January 29, 2021
John Chaney, an oracle of Philadelphia basketball and long-time head coach of the Temple University Owls, has reportedly died at 89 years old.
The news of Chaney's death was first reported Friday by the Inquirer's college basketball reporter Mike Jensen.
Just got confirmation from someone close to John Chaney. The Temple legend of legends has passed away. RIP to a unique man and Hall of Fame coach.— Mike Jensen (@jensenoffcampus) January 29, 2021
The circumstances surrounding Chaney's death were not immediately known.
Chaney was an institution in Philadelphia, leading the Owls during a 28-year-run that produced five appearances in the NCAA Tournament's Elite 8 between 1982-2006. Prior to joining Temple, Chaney was the head coach at Cheyney State University, where he led the Wolves to a NCAA Division II title in 1977-78.
Chaney was elected to the Naismith Memorial Basketball Hall of Fame in 2001, having finished his coaching career with a record of 741-312.
A native of Jacksonville, Florida, Chaney was raised in poverty and moved with his family to South Philadelphia at 14 years old, where he attended Benjamin Franklin High School and began to play pickup basketball. His competition included eventual NBA superstar Wilt Chamberlain, whom he mentored as a temp teacher at Overbrook High School.
With an athletic scholarship opportunity, Chaney attended Bethune-Cookman College in Daytona Beach, becoming an all-American point guard and leading his team to a Southern Intercollegiate Athletic Conference tournament title in 1953.
Chaney later went on to play in the Eastern Professional Basketball League in Pennsylvania, where he suited up for the Sunbury Mercuries and Williamsport Billies in the 1950s and 1960s. The NBA did not hire Black players at the time, and Chaney spent a short period with the Harlem Globetrotters.
A knee injury in 1966 ended Chaney's playing career, but he spent the next four decades rising to fame as a coach in Philadelphia.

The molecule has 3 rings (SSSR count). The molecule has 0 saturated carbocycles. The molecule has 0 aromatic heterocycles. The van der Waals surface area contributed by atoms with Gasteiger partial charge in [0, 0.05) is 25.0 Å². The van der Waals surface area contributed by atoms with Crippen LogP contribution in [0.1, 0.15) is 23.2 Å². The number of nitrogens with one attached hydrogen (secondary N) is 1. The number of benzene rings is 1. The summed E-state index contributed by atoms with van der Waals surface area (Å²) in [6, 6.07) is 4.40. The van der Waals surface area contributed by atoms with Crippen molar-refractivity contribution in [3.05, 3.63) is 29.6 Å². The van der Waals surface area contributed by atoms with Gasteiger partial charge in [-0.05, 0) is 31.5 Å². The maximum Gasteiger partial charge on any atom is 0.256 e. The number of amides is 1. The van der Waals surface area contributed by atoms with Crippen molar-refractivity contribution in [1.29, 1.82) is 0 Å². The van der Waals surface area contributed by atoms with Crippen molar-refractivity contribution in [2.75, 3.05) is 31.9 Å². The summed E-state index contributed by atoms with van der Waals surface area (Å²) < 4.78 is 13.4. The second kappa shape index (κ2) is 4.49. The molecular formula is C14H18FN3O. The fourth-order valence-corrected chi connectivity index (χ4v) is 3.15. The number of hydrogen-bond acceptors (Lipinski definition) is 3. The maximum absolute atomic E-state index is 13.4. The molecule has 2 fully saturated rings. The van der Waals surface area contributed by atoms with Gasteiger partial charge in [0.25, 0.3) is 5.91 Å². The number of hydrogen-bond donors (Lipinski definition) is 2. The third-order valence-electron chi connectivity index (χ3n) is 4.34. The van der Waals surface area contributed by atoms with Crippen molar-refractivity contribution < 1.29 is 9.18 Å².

As a basketball coach, Chaney was a fiery figure and a trusted mentor among his players, including eventual NBA talents like Eddie Jones and Aaron McKie, who now coaches the Owls.
His temper sometimes led to public outbursts, including a memorable 1994 tirade against John Calipari, who was then coaching at the University of Massachusetts. During the rant, Chaney threatened to kill Calipari, among other things, and was suspended for a game. He later apologized and the two men eventually reconciled.
Chaney was a lifelong advocate for the advancement of African-Americans, often taking troubled young players under his wing and accepting so-called "Prop 48" players who struggled academically and needed to sit out from college for a year.
And during last year's civil unrest following the police killing of George Floyd, Chaney said he saw reasons for optimism in the protests that took place across the United States.
In an interview with The Athletic a few years ago, Chaney said his spirit for helping others is the quality he wanted people to remember about him.
“I just want to be remembered as someone who cared. It’s that simple," Chaney said. "What we need more of these days — I don’t care how you look at it — is caring for others, whoever that is."
Former players, friends, the Temple community and many others mourned Chaney's death on Friday.
A true Philadelphia jewel . Coach Chaney is respected nationally more than we know in Philly . An inspiration to players and coaches in the b-ball world . A great competitor and a great friend . RIP Coach ! NovaNation sends out prayers and condolences to the Chaney family https://t.co/peIN46rxOt— Jay Wright (@VUCoachJWright) January 29, 2021
I’m so saddened to hear that we have lost John Chaney, a coaching icon, a Hall of Famer, a molder of young men, the ultimate competitor and a dear friend. Being able to compete against the best at a young age gave me a great opportunity to grown and learn. pic.twitter.com/lCuHwHCubW— John Calipari (@UKCoachCalipari) January 29, 2021
The college basketball world lost a great one in John Chaney today. He was an absolute force both on and off of the court.— Brooklyn Vaughan (@vaughanbrooklyn) January 29, 2021
Thank you for the words of wisdom, Coach. ❤️
RIP to the great John Chaney, the iconic former Temple coach. Chaney was an American original. I absolutely loved talking with him, including his early morning practices where he had a lecture for his players that would rival any sermon. A great, great man. pic.twitter.com/bzLEBuBXvc— Jay Bilas (@JayBilas) January 29, 2021
I’m deeply saddened by the passing of someone I hold dear to my heart. He has done so many great things with his life but giver is amongst the top. Giver to the voiceless, underprivileged, the game, to his peeps....I happened to be one of them. Coach Chaney God be with you! ❤️u!— dawnstaley (@dawnstaley) January 29, 2021
We've lost John Thompson and John Chaney -- Big John and Little John -- in the span of 5 months. In the 1980s and 1990s there were no greater fighters on behalf of black athletes and coaches. It hurts that both of their voices are permanently silenced. https://t.co/ZqIdN4zDIc— J.A. Adande (@jadande) January 29, 2021